Story by Jonathan Flynn
In front of the Institute of Cytology and Genetics in Novosibirsk, Russia, stands a six-foot-tall statue of a rat. She stands on her hind legs with a cloak draped around her back, spectacles sliding down her nose while she knits together the unmistakable double-helix structure of a deoxyribonucleic acid molecule, or as it is commonly known, DNA. Perhaps the most notable feature is her face, frozen in what I call the “lightbulb face”, an expression one makes when a discovery is made for the first time. In the words of her artist, Andrew Kharevich, “It combines the image of the laboratory mouse and a scientist because they are related to each other and serve as one case.”
She embodies an often-overlooked aspect of science, as she represents a large and rather uncomfortable pill that we students must figure out how to swallow. She is the unsung hero of science, representing the countless rodents, houseflies, and fish in their hurry to make a discovery or publish a paper stepped over and robbed of credit. It can also make one think of (but not equate) the human subjects who have been taken advantage of by science due to marginalized status.
Biology cannot exist without her. Many of us wouldn’t be alive today if it wasn’t for her, and some claim it is undeniable that we will always need her.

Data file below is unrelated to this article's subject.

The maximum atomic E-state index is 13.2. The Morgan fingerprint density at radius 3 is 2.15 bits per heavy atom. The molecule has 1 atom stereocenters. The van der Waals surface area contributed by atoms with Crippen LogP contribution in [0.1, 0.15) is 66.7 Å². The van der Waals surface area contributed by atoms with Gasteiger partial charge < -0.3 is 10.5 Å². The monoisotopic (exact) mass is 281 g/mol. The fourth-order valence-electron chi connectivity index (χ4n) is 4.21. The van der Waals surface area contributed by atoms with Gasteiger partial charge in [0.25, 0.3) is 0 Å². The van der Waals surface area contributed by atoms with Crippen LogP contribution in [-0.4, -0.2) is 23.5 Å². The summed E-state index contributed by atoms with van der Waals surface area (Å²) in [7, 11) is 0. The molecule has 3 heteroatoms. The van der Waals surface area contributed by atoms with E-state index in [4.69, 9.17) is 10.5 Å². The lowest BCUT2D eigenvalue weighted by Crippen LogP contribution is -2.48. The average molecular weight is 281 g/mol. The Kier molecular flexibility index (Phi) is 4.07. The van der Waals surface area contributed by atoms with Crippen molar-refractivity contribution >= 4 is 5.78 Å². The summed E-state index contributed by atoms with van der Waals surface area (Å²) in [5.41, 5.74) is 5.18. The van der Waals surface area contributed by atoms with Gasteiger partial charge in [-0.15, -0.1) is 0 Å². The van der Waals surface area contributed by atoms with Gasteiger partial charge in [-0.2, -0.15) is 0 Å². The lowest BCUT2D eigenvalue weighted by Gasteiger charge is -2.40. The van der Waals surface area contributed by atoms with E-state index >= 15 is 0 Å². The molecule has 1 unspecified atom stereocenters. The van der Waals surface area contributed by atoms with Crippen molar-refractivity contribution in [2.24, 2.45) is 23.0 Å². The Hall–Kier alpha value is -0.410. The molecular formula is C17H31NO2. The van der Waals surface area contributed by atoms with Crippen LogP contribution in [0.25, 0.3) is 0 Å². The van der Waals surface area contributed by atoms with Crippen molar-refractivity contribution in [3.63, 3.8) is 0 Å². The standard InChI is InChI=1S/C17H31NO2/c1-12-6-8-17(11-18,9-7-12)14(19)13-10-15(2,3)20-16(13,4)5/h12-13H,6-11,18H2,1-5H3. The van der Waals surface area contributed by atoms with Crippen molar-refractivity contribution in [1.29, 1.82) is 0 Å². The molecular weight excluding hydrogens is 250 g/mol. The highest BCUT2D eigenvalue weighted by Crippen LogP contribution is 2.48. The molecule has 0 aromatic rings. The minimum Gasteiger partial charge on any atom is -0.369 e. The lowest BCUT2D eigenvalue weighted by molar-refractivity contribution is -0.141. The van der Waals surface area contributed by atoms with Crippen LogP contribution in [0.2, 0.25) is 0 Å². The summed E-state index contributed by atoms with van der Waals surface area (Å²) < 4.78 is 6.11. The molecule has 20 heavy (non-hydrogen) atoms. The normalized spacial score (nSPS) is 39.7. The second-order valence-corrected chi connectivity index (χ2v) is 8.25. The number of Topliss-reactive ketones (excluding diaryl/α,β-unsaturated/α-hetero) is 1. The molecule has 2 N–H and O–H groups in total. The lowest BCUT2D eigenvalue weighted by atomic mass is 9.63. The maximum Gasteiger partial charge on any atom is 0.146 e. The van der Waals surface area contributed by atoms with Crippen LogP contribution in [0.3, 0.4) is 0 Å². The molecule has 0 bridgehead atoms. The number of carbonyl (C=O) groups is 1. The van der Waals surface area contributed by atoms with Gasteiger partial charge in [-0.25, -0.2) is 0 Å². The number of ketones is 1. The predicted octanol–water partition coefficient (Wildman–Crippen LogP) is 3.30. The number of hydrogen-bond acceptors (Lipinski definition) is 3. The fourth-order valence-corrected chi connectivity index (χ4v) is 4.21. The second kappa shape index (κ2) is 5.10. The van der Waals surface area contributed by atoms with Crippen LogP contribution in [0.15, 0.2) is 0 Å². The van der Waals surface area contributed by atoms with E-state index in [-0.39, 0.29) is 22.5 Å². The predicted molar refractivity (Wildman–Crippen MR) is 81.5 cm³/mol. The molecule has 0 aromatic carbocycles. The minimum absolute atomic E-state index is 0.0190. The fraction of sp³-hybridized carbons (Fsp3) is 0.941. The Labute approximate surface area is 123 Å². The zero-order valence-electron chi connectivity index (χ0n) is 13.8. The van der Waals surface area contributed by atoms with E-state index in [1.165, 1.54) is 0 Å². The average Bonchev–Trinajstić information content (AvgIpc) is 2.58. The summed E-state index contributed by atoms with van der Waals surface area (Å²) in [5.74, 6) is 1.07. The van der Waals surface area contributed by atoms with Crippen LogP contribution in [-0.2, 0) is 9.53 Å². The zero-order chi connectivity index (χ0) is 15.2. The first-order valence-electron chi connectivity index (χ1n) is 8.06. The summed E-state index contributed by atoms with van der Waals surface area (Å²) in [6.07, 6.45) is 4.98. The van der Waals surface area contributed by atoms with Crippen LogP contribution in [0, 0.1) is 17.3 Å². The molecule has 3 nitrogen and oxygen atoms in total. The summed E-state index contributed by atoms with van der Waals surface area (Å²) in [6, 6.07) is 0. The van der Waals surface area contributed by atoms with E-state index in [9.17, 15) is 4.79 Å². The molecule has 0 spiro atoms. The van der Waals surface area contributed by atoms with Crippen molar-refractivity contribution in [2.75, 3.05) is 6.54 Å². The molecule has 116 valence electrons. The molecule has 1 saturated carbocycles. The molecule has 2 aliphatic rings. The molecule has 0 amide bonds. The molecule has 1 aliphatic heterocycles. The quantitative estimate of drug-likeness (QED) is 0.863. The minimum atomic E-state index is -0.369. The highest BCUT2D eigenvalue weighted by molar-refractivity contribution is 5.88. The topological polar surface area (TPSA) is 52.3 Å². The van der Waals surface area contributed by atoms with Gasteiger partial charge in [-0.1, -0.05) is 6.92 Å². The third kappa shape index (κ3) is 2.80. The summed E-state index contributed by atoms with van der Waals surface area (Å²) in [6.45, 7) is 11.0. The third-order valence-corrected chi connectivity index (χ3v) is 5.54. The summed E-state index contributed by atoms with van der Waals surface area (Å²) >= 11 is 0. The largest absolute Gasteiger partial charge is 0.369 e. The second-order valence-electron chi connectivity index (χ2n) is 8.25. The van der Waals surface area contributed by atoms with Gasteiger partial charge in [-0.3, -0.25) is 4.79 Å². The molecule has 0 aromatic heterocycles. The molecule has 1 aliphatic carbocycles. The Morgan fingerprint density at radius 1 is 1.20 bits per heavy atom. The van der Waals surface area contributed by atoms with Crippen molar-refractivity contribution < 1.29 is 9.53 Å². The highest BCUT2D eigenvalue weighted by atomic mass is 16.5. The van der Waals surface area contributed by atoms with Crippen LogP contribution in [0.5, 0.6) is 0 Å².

I will never forget the first time I was given the responsibility of dissecting an animal. I’m not talking about dissecting a cow’s eye or a sheep’s brain in your seventh-grade science class, I am talking about having a fully grown, dead animal beneath your scalpel. I was 18 years old when I was given a cat to dissect for the month of May in my senior year of high school. At that time, I was set on becoming a doctor like my father, a man who has dissected countless animals (and even humans) for the sake of his knowledge. I was incredibly excited, and as the scent of formaldehyde and desiccating flesh filled my nostrils, I began my work.
Yet in the face of this excitement the class felt, there was always an atmosphere of introspection that fell upon us as we began to meticulously dissect and study our animals. Open up the abdominal cavity of a cat and you will see that the organ placement is nearly identical in humans. Prodding its four-chambered heart and feeling its larynx proved to us that humans aren’t so different from the rest of the animal kingdom. That could be me on the table. A deep reverence for our dead subjects came with that humbling realization, and we became protective of them. We handled them as if they were still alive, and we felt an intimacy with these animals, unlike anything we’d ever felt before. We understood their mortality and soon came to understand our own (in a very limited way). You cannot be a surgeon without practice, and the same logic goes for all of science: you have to get your hands dirty if you are to truly understand what you are doing.